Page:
Author Topic: Gonna visit an Endocrinologist, what shall i check  (Read 3350 times)

Offline saile

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Hypo or somebody else who has a good insight in hormone imbalances, what values should I tell the endo to checkup?

I'll just take whatever advice you give in this thread and print it out and tell the endo to test for.



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Here is a cut-n-paste I found for male blood tests.

• Total Testosterone
• Bioavailable Testosterone (AKA "Free and Loosely Bound")
• Free Testosterone (if Bioavailable T is unavailable)
• Estradiol (specify the "sensitive" assay for males)
• LH
• Prolactin
• Cortisol
• Thyroid Panel
• Comprehensive Metabolic Panel
• Lipid Profile
• PSA (if over 40)
• IGF-1 (if HGH therapy is being considered)


Two weeks after initiating a transdermal, or five weeks after the
first IM injection:

• Total Testosterone
• Bioavailable Testosterone
• Free Testosterone (if Bioavailable T is still unavailable)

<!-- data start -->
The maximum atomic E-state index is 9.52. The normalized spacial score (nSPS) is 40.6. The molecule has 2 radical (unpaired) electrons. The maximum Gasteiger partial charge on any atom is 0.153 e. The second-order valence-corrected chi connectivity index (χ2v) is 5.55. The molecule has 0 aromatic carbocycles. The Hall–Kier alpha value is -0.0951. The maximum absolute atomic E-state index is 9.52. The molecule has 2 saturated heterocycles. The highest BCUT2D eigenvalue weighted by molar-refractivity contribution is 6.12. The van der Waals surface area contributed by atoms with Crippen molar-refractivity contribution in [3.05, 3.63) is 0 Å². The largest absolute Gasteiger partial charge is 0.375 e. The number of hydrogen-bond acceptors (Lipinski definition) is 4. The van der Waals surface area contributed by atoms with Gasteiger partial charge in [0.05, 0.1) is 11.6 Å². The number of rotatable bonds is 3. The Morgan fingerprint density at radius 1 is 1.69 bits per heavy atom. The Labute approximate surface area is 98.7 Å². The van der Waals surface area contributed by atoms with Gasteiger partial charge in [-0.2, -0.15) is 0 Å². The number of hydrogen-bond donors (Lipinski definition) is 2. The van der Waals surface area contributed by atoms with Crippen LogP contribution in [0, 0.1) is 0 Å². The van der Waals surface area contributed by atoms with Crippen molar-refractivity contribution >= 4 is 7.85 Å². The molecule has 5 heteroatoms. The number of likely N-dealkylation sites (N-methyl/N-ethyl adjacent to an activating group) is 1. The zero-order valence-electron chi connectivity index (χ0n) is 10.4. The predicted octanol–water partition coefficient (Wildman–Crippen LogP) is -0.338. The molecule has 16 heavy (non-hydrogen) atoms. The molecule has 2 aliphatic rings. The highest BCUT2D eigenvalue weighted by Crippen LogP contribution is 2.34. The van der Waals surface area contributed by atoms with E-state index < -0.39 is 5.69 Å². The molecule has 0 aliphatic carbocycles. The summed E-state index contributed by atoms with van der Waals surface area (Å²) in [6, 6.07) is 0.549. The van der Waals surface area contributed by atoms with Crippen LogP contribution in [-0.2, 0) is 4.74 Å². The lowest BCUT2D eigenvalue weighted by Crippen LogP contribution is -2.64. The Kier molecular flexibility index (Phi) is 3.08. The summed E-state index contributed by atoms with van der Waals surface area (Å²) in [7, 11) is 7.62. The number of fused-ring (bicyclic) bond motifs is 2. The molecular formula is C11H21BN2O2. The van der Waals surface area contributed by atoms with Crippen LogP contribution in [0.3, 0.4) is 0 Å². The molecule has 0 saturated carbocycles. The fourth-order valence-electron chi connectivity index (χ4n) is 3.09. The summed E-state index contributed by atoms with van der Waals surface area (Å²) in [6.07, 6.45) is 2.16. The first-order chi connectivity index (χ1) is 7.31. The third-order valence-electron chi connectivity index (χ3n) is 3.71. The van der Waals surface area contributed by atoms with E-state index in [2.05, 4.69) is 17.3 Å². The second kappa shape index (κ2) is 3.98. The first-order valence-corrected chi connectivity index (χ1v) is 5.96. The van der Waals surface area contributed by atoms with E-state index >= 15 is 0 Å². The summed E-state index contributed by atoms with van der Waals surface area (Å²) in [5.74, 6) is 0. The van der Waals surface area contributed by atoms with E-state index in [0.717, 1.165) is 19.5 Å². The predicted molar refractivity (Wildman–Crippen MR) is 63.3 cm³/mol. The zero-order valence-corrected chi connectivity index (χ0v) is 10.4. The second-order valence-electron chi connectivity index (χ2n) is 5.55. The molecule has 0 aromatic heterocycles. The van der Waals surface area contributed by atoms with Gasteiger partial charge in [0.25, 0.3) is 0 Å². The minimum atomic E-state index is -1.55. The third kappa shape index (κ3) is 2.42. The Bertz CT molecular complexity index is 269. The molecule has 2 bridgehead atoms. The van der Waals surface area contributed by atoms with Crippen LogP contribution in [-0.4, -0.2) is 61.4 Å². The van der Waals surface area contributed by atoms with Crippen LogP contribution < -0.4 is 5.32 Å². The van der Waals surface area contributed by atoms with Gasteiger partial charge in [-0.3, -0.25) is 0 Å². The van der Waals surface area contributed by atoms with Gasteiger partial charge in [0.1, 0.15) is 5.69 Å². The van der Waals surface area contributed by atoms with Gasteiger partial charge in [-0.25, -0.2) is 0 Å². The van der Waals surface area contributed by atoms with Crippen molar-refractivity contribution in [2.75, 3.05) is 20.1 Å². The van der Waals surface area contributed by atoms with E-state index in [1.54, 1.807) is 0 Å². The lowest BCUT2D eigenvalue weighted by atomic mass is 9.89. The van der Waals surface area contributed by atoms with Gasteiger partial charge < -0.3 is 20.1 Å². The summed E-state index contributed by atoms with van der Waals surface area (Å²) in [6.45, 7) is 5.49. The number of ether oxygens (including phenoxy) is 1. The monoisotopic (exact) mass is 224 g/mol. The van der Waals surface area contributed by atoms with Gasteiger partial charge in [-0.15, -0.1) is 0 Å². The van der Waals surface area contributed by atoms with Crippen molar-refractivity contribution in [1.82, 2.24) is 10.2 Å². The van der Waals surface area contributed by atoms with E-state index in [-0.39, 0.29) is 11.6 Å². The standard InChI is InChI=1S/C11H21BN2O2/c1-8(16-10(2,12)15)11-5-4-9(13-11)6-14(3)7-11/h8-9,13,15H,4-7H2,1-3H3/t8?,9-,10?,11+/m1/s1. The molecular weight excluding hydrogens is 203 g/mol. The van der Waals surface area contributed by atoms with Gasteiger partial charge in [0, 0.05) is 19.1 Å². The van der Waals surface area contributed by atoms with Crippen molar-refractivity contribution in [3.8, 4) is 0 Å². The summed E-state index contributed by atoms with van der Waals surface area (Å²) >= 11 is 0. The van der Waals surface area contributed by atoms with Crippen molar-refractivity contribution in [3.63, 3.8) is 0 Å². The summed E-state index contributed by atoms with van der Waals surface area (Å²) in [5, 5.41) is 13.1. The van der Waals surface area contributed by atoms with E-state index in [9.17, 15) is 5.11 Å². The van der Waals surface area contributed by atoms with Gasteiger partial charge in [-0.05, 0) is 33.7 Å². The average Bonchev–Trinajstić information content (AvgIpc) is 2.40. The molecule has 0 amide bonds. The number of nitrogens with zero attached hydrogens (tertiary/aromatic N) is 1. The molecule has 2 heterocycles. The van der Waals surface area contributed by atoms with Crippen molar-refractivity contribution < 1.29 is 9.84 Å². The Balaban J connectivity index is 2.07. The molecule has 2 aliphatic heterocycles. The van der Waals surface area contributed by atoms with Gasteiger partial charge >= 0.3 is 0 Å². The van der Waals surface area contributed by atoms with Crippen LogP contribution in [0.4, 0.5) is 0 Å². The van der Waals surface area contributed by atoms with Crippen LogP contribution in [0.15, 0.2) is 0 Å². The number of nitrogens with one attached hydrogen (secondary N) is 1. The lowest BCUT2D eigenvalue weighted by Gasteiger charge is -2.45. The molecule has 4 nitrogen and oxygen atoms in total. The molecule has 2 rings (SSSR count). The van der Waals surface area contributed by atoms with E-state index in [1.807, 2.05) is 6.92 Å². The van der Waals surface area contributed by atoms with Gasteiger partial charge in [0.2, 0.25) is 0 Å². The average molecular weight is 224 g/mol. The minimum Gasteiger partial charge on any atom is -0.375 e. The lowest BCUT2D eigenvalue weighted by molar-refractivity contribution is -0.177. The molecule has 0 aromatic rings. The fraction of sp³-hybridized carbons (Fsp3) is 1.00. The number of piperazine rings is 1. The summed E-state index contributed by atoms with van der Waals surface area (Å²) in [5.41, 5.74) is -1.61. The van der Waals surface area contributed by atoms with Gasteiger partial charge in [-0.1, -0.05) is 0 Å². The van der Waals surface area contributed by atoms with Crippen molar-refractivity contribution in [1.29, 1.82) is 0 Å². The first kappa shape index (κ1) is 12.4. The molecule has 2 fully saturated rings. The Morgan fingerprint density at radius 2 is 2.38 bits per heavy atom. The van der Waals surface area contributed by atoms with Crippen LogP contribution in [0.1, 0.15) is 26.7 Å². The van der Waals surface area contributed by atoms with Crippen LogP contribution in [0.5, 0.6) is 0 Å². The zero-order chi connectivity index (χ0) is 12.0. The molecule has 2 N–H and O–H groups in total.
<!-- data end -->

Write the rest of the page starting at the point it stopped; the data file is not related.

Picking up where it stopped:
• Estradiol (specify the Extraction Method, or "sensitive" assay for males)
• DHT (especially if patient is using a transdermal delivery system)
• FSH (3rd Generation—ultrasensitive assay this time)
• Comprehensive Metabolic Panel
• Lipid Profile
• PSA (for more senior patients)
• IGF-1 (if GH Therapy has been initiated already)



This is the assay your patients will most focus on. It's also the
one physicians who do not understand TRT will use to deny patients
the testosterone supplementation they want, and need, when Total T
is at low-normal levels. Total T is important for titration of
dosing, but its relevance is reduced in older men (by virtue of
their increased serum concentrations of SHBG), in favor of:


Where we actually get the "bang" for the hormonal buck, so to speak.